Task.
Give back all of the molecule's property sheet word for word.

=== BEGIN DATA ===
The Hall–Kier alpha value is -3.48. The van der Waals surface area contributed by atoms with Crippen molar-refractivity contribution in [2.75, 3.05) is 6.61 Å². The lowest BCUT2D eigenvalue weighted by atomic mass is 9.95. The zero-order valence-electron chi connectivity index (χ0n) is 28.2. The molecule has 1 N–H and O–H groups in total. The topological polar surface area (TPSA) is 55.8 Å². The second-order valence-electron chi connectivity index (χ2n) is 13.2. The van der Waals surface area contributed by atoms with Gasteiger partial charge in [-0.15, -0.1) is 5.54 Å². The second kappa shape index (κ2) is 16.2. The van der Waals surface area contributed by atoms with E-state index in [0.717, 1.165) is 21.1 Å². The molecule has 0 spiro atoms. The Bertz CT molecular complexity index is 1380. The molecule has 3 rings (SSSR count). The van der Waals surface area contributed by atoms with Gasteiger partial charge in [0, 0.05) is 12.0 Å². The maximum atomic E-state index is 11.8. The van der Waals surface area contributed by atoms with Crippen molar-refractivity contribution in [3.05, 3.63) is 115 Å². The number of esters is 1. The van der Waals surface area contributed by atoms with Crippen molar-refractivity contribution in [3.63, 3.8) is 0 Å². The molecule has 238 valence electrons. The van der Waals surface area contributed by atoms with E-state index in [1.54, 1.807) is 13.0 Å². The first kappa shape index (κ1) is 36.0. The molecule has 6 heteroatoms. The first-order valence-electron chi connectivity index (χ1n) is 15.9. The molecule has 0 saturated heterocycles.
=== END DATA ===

The Hall–Kier alpha value is -3.48. The van der Waals surface area contributed by atoms with Crippen molar-refractivity contribution in [2.75, 3.05) is 6.61 Å². The lowest BCUT2D eigenvalue weighted by atomic mass is 9.95. The zero-order valence-electron chi connectivity index (χ0n) is 28.2. The molecule has 1 N–H and O–H groups in total. The topological polar surface area (TPSA) is 55.8 Å². The second-order valence-electron chi connectivity index (χ2n) is 13.2. The van der Waals surface area contributed by atoms with Gasteiger partial charge in [-0.15, -0.1) is 5.54 Å². The second kappa shape index (κ2) is 16.2. The van der Waals surface area contributed by atoms with E-state index in [0.717, 1.165) is 21.1 Å². The molecule has 0 spiro atoms. The Bertz CT molecular complexity index is 1380. The molecule has 3 rings (SSSR count). The van der Waals surface area contributed by atoms with Gasteiger partial charge in [0, 0.05) is 12.0 Å². The maximum atomic E-state index is 11.8. The van der Waals surface area contributed by atoms with Crippen molar-refractivity contribution in [3.05, 3.63) is 115 Å². The number of esters is 1. The van der Waals surface area contributed by atoms with Crippen molar-refractivity contribution in [3.63, 3.8) is 0 Å². The molecule has 238 valence electrons. The van der Waals surface area contributed by atoms with E-state index in [1.54, 1.807) is 13.0 Å². The first kappa shape index (κ1) is 36.0. The molecule has 6 heteroatoms. The first-order valence-electron chi connectivity index (χ1n) is 15.9. The molecule has 0 saturated heterocycles.